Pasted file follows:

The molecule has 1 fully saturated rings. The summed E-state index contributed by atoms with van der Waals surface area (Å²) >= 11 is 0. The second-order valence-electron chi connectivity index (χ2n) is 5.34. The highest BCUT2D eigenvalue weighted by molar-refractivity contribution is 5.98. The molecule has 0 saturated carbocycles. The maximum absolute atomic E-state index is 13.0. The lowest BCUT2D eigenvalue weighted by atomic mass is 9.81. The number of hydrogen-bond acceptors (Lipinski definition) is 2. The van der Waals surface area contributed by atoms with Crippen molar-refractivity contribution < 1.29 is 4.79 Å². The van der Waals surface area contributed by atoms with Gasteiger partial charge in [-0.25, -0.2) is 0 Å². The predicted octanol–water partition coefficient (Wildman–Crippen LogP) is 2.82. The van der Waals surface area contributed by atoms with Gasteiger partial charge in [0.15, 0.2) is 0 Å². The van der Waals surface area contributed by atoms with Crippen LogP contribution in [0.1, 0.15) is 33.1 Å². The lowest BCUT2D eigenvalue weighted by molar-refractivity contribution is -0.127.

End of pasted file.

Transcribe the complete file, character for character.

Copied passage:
The molecule has 1 fully saturated rings. The summed E-state index contributed by atoms with van der Waals surface area (Å²) >= 11 is 0. The second-order valence-electron chi connectivity index (χ2n) is 5.34. The highest BCUT2D eigenvalue weighted by molar-refractivity contribution is 5.98. The molecule has 0 saturated carbocycles. The maximum absolute atomic E-state index is 13.0. The lowest BCUT2D eigenvalue weighted by atomic mass is 9.81. The number of hydrogen-bond acceptors (Lipinski definition) is 2. The van der Waals surface area contributed by atoms with Crippen molar-refractivity contribution < 1.29 is 4.79 Å². The van der Waals surface area contributed by atoms with Gasteiger partial charge in [-0.25, -0.2) is 0 Å². The predicted octanol–water partition coefficient (Wildman–Crippen LogP) is 2.82. The van der Waals surface area contributed by atoms with Gasteiger partial charge in [0.15, 0.2) is 0 Å². The van der Waals surface area contributed by atoms with Crippen LogP contribution in [0.1, 0.15) is 33.1 Å². The lowest BCUT2D eigenvalue weighted by molar-refractivity contribution is -0.127.